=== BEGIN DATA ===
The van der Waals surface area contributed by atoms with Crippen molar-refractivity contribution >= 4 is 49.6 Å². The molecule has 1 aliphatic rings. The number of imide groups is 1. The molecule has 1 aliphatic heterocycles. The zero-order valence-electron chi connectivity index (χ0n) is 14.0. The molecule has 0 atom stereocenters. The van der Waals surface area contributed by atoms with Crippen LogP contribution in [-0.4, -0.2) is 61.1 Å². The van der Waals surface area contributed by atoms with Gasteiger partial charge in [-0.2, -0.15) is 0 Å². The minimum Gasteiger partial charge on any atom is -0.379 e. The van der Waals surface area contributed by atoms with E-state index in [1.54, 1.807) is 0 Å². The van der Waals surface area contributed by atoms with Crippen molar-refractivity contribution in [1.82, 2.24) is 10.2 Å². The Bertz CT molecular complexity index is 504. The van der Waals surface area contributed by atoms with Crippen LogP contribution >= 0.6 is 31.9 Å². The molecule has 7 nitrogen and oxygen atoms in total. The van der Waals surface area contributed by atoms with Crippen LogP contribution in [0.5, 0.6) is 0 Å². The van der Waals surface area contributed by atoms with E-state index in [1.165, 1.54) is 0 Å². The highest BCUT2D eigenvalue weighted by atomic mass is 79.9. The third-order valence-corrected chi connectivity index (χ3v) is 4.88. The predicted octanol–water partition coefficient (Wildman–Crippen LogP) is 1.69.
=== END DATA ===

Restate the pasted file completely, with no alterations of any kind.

The van der Waals surface area contributed by atoms with Crippen molar-refractivity contribution >= 4 is 49.6 Å². The molecule has 1 aliphatic rings. The number of imide groups is 1. The molecule has 1 aliphatic heterocycles. The zero-order valence-electron chi connectivity index (χ0n) is 14.0. The molecule has 0 atom stereocenters. The van der Waals surface area contributed by atoms with Crippen LogP contribution in [-0.4, -0.2) is 61.1 Å². The van der Waals surface area contributed by atoms with Gasteiger partial charge in [-0.2, -0.15) is 0 Å². The minimum Gasteiger partial charge on any atom is -0.379 e. The van der Waals surface area contributed by atoms with E-state index in [1.54, 1.807) is 0 Å². The van der Waals surface area contributed by atoms with Crippen molar-refractivity contribution in [1.82, 2.24) is 10.2 Å². The Bertz CT molecular complexity index is 504. The van der Waals surface area contributed by atoms with Crippen LogP contribution >= 0.6 is 31.9 Å². The molecule has 7 nitrogen and oxygen atoms in total. The van der Waals surface area contributed by atoms with Crippen LogP contribution in [0.5, 0.6) is 0 Å². The van der Waals surface area contributed by atoms with E-state index in [1.165, 1.54) is 0 Å². The highest BCUT2D eigenvalue weighted by atomic mass is 79.9. The third-order valence-corrected chi connectivity index (χ3v) is 4.88. The predicted octanol–water partition coefficient (Wildman–Crippen LogP) is 1.69.